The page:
I was reading the post from the link below. I had a question with regard to that line of discussion. I can post there but it was old. I have a GE main service box, 24 positions, that has a double pole 125A main breaker.

Do the breaker amp readings sum up to dictate my current panels total / possible amperage?

There is currently a 40 Amp double taking up 4 slots on the right side for an apartment size electric stove. There are 4 more circuits for plugs, and a regrigerator is on one of those. I will add a disposer onto the kitchen circuit but that only has the overhead light plugs. The main service is for a 450sf tiny apartment of one bedroom, a bath and kitchen. Its being renovated but budget is tight.

I want to add breaks for a 24Kw on demand water heater and a small split unit AC. Water heater at 240V, requires two 60 amp breakers, and the AC, MRCool, 18K BTU, will require a 15A to 20A, double pole.

Can the main service that is currently in operation accomodate the additional load. I know the breakers will fit fine. Looks doable to me.

Breaker main Service Panel

  • Welcome to diy.SE! Just a note, that is a 12-space panel, not 24. Some panels allow some (or all, or none) of the spaces to have those thin double-circuit breakers. So, it may very well be a 24-circuit panel, but it is only 12 spaces. Can't tell for sure without the model number or a view of the bus bars.
    – mmathis
    Commented Nov 12, 2016 at 20:00
  • Why the tankless heater btw? A well-insulated tank type unit pulls much less instantaneous power, and is actually better from an energy conservation standpoint than a tankless unit. Commented Nov 12, 2016 at 22:09
  • The current 15gal heater is in the kitchen in the corner under the end of the sink base. I feel it's woefully inadequate for a nightly rental with kitchenette but I agree if I could do away with the tankless I would. Wish there was gas .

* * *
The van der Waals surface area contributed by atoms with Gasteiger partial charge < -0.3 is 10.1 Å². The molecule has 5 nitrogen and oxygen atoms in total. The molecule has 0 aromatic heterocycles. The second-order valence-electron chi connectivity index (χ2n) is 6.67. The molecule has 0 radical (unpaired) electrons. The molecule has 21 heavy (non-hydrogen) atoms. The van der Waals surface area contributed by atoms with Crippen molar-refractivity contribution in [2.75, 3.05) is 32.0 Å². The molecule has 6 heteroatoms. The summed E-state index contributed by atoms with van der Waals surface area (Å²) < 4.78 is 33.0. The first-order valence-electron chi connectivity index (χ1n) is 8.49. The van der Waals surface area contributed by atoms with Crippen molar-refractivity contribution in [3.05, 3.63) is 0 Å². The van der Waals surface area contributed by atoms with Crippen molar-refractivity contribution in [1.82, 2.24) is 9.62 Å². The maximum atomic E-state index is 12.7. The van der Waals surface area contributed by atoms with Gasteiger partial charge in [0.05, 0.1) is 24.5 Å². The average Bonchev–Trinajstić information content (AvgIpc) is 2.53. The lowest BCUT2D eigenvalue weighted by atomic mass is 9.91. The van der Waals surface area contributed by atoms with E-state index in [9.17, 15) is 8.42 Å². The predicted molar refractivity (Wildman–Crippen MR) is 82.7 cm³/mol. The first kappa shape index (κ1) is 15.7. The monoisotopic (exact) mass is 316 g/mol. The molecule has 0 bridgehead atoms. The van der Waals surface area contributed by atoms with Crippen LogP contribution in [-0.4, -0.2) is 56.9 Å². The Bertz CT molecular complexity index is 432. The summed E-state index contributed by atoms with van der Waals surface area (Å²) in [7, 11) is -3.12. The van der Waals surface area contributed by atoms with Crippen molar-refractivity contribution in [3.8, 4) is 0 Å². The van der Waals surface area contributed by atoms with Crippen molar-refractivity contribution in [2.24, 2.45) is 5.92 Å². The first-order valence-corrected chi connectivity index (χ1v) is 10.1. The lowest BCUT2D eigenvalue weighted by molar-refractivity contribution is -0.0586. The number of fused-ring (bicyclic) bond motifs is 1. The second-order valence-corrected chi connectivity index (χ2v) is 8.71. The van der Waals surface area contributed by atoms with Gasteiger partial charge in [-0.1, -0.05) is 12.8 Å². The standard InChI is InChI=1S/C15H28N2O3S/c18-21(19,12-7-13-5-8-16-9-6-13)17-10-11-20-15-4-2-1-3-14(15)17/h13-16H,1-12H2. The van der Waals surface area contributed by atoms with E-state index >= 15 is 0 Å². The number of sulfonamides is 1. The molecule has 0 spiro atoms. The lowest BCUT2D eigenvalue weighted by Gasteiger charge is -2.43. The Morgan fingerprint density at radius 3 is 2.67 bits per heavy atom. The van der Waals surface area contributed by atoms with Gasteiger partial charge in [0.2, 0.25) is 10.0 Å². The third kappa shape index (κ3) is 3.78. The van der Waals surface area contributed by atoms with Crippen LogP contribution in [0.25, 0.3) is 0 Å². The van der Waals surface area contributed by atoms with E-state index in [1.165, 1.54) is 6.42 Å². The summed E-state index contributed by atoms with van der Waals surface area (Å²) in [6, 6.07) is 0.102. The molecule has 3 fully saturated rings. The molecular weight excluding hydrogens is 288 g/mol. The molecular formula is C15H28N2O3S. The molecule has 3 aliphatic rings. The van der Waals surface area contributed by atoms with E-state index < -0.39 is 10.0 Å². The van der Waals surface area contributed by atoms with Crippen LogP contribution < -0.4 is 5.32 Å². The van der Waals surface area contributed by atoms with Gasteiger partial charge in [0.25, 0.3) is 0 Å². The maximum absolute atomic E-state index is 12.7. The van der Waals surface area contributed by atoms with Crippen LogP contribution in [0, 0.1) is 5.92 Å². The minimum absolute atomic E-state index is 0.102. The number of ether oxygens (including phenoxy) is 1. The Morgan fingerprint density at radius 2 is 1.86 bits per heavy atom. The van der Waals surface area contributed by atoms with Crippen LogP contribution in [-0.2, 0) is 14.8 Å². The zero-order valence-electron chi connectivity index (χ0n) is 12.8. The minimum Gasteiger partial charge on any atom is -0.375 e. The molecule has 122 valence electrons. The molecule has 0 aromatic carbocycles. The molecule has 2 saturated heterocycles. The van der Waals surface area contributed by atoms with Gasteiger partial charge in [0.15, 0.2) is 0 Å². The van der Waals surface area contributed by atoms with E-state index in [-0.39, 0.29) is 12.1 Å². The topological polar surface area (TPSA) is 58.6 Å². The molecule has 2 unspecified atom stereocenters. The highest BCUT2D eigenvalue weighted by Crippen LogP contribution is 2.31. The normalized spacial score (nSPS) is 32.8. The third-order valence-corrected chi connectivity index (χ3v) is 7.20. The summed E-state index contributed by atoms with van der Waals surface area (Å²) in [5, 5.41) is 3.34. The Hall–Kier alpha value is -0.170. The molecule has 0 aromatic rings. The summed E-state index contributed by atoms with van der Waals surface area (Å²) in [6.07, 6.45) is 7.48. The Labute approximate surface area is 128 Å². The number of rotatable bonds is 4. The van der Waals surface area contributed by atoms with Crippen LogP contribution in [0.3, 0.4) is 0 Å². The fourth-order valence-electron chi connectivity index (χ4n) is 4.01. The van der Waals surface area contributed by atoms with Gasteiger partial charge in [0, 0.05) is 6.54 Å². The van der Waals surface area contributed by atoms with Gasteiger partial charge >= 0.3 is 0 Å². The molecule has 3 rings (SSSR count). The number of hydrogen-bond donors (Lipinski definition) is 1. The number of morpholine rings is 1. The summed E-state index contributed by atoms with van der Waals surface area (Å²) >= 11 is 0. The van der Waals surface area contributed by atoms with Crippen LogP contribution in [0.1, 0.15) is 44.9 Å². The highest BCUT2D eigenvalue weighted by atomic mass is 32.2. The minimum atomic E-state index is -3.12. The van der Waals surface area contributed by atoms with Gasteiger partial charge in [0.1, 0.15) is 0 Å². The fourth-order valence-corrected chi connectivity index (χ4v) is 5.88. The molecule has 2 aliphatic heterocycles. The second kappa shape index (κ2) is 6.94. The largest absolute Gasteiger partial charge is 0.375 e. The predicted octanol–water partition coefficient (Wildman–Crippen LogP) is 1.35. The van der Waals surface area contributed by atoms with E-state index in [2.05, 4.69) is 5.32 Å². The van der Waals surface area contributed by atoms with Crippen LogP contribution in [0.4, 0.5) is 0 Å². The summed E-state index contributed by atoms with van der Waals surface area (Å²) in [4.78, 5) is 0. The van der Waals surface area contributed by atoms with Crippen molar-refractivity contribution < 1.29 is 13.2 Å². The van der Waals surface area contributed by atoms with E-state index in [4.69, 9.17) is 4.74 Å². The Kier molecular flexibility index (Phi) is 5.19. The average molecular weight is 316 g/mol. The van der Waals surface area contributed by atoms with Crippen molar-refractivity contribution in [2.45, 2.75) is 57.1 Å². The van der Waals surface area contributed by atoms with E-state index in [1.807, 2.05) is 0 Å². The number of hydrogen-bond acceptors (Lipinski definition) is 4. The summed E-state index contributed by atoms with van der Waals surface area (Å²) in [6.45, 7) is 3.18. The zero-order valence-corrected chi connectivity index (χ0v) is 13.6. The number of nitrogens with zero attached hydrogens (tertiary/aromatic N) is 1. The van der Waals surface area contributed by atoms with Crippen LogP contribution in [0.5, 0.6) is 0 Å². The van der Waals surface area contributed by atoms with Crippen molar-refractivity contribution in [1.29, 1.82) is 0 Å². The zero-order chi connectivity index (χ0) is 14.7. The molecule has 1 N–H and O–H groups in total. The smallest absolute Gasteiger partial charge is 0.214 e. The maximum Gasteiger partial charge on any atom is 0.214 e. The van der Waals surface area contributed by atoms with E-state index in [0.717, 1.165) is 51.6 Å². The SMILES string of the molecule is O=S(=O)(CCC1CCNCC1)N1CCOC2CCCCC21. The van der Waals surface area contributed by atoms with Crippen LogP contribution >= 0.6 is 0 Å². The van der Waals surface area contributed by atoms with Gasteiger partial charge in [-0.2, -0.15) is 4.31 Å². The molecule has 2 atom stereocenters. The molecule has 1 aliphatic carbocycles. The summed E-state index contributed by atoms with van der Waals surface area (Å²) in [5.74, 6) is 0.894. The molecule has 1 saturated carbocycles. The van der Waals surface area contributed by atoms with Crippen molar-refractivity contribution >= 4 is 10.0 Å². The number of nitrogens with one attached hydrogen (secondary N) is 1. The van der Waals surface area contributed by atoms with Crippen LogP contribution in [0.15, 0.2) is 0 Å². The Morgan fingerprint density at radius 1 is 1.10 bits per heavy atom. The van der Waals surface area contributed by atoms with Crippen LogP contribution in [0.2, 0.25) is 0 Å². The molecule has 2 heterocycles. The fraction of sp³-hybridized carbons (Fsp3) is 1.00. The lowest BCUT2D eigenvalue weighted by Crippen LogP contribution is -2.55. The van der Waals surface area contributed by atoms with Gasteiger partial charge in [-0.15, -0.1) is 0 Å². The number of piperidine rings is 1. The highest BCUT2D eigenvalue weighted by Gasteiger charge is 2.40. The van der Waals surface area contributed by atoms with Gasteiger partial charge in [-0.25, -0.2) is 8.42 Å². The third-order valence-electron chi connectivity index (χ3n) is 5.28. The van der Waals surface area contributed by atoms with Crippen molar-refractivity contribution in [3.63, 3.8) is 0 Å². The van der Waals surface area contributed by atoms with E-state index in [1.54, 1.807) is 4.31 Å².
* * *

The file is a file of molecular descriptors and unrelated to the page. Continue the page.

– John Rost
    Commented Nov 13, 2016 at 2:17

1 Answer 1


The breakers will physically fit into the panel, but you'd probably start tripping things whenever the water heater turned on.

At 24 kW @ 240 V, it's pulling 100 A* on its own. Add in lights, receptacles, fridge, or especially the stove (pulling maybe 30 A*), and you're well over the limit of the 125 A main breaker.

If you want to install that water heater, you'll need to upgrade the main service - which could mean upgrading the service entrance wires from the utility, the meter, the panel, the wires from the meter to the panel, or any combination of the above.

Installing the AC unit should be doable, though, since it's such a small unit.

*the water heater won't actually pull 100 A (nor the stove 30 A) all the time. Depending on your incoming water temperature, hot water set temperature, etc it may not need that much power. The stove only pulls 30 A when all burners and the oven are on. That said, you don't want to have things work ok in the summer but not the winter. Or only if you're using 2 of the burners rather than all 4.

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